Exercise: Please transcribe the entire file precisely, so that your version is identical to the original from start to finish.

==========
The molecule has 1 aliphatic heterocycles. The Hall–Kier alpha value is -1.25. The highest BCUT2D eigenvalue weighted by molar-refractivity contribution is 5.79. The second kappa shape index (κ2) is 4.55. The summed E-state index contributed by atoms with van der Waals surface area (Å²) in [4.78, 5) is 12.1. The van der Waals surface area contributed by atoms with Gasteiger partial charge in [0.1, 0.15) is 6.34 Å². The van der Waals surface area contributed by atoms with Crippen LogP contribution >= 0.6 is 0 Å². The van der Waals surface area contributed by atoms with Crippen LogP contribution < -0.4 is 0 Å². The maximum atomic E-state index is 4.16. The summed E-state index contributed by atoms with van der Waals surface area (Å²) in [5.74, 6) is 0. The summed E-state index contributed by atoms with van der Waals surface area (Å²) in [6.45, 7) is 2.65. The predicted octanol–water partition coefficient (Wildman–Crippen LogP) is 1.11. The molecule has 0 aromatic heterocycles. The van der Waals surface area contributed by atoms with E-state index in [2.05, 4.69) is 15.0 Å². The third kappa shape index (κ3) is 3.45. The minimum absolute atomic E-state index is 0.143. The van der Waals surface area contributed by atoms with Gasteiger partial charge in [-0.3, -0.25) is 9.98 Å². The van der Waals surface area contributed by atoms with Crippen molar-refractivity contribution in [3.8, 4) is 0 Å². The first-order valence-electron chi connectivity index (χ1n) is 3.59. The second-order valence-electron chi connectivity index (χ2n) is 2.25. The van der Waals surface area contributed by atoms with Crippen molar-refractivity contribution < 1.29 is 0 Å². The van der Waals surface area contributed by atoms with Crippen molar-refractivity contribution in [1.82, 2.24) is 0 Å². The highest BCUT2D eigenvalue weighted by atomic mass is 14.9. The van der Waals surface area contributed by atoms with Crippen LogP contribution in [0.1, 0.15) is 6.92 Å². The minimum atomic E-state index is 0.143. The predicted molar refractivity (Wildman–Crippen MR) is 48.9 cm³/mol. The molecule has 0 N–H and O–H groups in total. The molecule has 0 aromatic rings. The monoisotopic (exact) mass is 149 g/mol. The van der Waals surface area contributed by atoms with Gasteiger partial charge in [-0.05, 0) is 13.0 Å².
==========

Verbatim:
The molecule has 1 aliphatic heterocycles. The Hall–Kier alpha value is -1.25. The highest BCUT2D eigenvalue weighted by molar-refractivity contribution is 5.79. The second kappa shape index (κ2) is 4.55. The summed E-state index contributed by atoms with van der Waals surface area (Å²) in [4.78, 5) is 12.1. The van der Waals surface area contributed by atoms with Gasteiger partial charge in [0.1, 0.15) is 6.34 Å². The van der Waals surface area contributed by atoms with Crippen LogP contribution >= 0.6 is 0 Å². The van der Waals surface area contributed by atoms with Crippen LogP contribution < -0.4 is 0 Å². The maximum atomic E-state index is 4.16. The summed E-state index contributed by atoms with van der Waals surface area (Å²) in [5.74, 6) is 0. The summed E-state index contributed by atoms with van der Waals surface area (Å²) in [6.45, 7) is 2.65. The predicted octanol–water partition coefficient (Wildman–Crippen LogP) is 1.11. The molecule has 0 aromatic heterocycles. The van der Waals surface area contributed by atoms with E-state index in [2.05, 4.69) is 15.0 Å². The third kappa shape index (κ3) is 3.45. The minimum absolute atomic E-state index is 0.143. The van der Waals surface area contributed by atoms with Gasteiger partial charge in [-0.3, -0.25) is 9.98 Å². The van der Waals surface area contributed by atoms with Crippen molar-refractivity contribution in [3.8, 4) is 0 Å². The first-order valence-electron chi connectivity index (χ1n) is 3.59. The second-order valence-electron chi connectivity index (χ2n) is 2.25. The van der Waals surface area contributed by atoms with Crippen molar-refractivity contribution < 1.29 is 0 Å². The van der Waals surface area contributed by atoms with Crippen molar-refractivity contribution in [1.82, 2.24) is 0 Å². The highest BCUT2D eigenvalue weighted by atomic mass is 14.9. The van der Waals surface area contributed by atoms with Crippen LogP contribution in [0.1, 0.15) is 6.92 Å². The minimum atomic E-state index is 0.143. The predicted molar refractivity (Wildman–Crippen MR) is 48.9 cm³/mol. The molecule has 0 N–H and O–H groups in total. The molecule has 0 aromatic rings. The monoisotopic (exact) mass is 149 g/mol. The van der Waals surface area contributed by atoms with Gasteiger partial charge in [-0.05, 0) is 13.0 Å².